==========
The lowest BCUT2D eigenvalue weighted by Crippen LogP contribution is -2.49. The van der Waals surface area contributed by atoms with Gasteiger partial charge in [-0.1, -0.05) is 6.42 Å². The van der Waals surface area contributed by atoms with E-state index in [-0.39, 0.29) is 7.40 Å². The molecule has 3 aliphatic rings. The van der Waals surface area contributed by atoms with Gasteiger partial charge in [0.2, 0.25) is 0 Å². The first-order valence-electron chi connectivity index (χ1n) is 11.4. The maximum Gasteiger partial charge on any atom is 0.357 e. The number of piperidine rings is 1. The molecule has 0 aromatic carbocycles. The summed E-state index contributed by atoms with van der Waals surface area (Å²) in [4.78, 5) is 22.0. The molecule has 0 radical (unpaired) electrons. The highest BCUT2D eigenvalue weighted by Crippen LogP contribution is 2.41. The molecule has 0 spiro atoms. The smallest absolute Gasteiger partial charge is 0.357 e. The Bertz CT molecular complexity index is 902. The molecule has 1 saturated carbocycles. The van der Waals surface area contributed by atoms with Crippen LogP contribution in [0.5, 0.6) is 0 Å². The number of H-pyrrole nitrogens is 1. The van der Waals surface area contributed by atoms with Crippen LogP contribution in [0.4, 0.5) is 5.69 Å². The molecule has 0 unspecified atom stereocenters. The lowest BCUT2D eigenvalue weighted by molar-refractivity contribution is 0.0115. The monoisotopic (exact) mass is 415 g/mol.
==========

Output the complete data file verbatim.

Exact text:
The lowest BCUT2D eigenvalue weighted by Crippen LogP contribution is -2.49. The van der Waals surface area contributed by atoms with Gasteiger partial charge in [-0.1, -0.05) is 6.42 Å². The van der Waals surface area contributed by atoms with E-state index in [-0.39, 0.29) is 7.40 Å². The molecule has 3 aliphatic rings. The van der Waals surface area contributed by atoms with Gasteiger partial charge in [0.2, 0.25) is 0 Å². The first-order valence-electron chi connectivity index (χ1n) is 11.4. The maximum Gasteiger partial charge on any atom is 0.357 e. The number of piperidine rings is 1. The molecule has 0 aromatic carbocycles. The summed E-state index contributed by atoms with van der Waals surface area (Å²) in [4.78, 5) is 22.0. The molecule has 0 radical (unpaired) electrons. The highest BCUT2D eigenvalue weighted by Crippen LogP contribution is 2.41. The molecule has 0 spiro atoms. The smallest absolute Gasteiger partial charge is 0.357 e. The Bertz CT molecular complexity index is 902. The molecule has 1 saturated carbocycles. The van der Waals surface area contributed by atoms with Crippen LogP contribution in [0.5, 0.6) is 0 Å². The number of H-pyrrole nitrogens is 1. The van der Waals surface area contributed by atoms with Crippen LogP contribution in [0.4, 0.5) is 5.69 Å². The molecule has 0 unspecified atom stereocenters. The lowest BCUT2D eigenvalue weighted by molar-refractivity contribution is 0.0115. The monoisotopic (exact) mass is 415 g/mol.